Since subjective thinkers have a problem with self-regulation, they also have a problem with societal regulation, and market regulation. Without an objective standard, they have no way to imagine what objective regulation would be. All regulation, for them, is whimsical. They complain about it, not as a way to change it, but as a way to adjust themselves to it.
Subjectiman sees the problem of regulation as the problem of keeping demons in check. With his own inner turmoil as model, he sees the market as a chaos of contending forces, on which order must be imposed. To him, a free market is an unbridled, savage chaos. It's a jungle out there.
Notice what this means. If voluntary trading is chaotic by its nature, then humans by nature cannot cooperate. That is, they are not self-regulating, and not capable of self-government. Their only hope of prosperity is to be ruled by a benign elite. Those at the center of the universe will expect to be part of the elite.
The elite could not be expected to stoop as far as attending a flea market. So they will not observe the obvious, that human nature is perfectly suited to trading, and needs no artificial regulation for the purpose. Through history, whenever reason and property were respected, trade flourished. Whenever trade was hemmed in by should committees, it dried up. At present, less regulated markets flourish more. Subjectivists will deny the evidence, not because it is unclear, but because their lack of a standard makes them unable to evaluate the evidence.
Few people deny that flea markets work. "Well sure," is the line. "You can trade things on your front lawn, for that matter. What has that got to do with the financial futures market? They are different things. You can't apply some primitive observation of one to the other. The futures market must be strictly regulated by experts."
That is the denial of economics as a discipline, which seeks to find principles that apply to all markets. It also ignores common sense. Why would a complicated exchange differ in principle from a simple exchange? "I'll give you this stool for that lamp," is a simple exchange. "I'll give you these rights to buy bonds in three months at today's prices, for that amount of money," is a more complicated exchange. But if they are both trades, then they are both voluntary. If they are voluntary, they depend on reason, which means in this case, trust. The more complicated trade will not be made unless the trust level is high. That will be so in a context of rights when both traders are known to be reasonable. In other words, the proprietor of the complex market has the same problem as the proprietor of the flea market. He must guard rights, and keep unreason out. Beyond that, every regulation he adds will drive away customers.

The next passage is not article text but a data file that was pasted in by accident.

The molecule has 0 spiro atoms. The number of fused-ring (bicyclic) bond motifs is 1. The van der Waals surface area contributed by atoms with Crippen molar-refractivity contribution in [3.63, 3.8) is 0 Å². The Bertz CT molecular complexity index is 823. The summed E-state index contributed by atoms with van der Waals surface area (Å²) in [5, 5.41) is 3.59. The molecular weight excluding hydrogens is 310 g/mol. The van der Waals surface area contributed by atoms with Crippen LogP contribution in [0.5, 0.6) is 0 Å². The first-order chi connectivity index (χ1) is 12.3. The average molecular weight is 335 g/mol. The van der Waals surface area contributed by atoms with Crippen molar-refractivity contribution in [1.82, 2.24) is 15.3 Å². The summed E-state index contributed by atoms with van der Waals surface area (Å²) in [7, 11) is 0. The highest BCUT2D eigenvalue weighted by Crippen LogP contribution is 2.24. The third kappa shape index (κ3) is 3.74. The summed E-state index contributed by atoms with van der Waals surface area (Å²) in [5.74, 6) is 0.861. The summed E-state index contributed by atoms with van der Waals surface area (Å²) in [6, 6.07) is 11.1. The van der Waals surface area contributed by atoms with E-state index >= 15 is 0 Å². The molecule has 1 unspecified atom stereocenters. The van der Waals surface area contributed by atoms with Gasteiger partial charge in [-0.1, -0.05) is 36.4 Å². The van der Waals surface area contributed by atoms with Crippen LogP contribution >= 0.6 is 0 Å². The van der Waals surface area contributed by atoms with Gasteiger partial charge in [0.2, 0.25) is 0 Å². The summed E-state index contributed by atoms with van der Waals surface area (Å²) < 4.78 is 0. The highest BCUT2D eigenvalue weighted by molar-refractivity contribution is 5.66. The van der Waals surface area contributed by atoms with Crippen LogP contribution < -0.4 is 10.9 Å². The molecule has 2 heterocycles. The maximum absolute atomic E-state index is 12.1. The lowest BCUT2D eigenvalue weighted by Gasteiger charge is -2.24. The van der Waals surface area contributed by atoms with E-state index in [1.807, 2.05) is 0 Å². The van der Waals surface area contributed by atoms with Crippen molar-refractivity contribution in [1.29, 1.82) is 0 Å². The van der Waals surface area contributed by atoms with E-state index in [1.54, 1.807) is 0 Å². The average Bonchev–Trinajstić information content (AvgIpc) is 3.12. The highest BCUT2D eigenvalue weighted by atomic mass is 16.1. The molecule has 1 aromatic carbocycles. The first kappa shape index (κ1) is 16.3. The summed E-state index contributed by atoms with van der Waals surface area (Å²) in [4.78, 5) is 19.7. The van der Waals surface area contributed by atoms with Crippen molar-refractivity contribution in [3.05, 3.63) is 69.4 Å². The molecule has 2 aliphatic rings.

Subjective customers will want more regulations, but not the same regulations. If an objective proprietor is the regulator, he will demand logic, and not try to satisfy everyone. If a subjective politician is the regulator, he will slap on rule after rule until he has killed the market, and then install a phony market with assigned rates in an effort to conceal what he did. Then his phony market will be in competition with a black market trying to fulfill its function.
To find a black market, go to the flea market. Try a booth selling plumbing supplies. "I need to get some pipes replaced, but I can't pay union." You will be able to find a plumber with both a union card and a flexible price. He knows that if he does not take the job, an amateur will. He has grasped that the union's effort to force people to pay more than they want is a failure. It has sparked not one but two new markets: the black market in labor, and the huge market in do-it-yourself plumbing supplies.
Do-it-yourself plumbing, like pump-it-yourself gas, shows that the result of should committees is to lessen the division of labor, decrease efficiency, and prevent useful jobs from getting done. The subjective approach does not work for people, or for markets.
If this is so, then can markets get out of it, and can subjective thinkers get out of it? Markets can get rid of the committees, and people can get rid of the wish lists. It is easier in one case than in the other.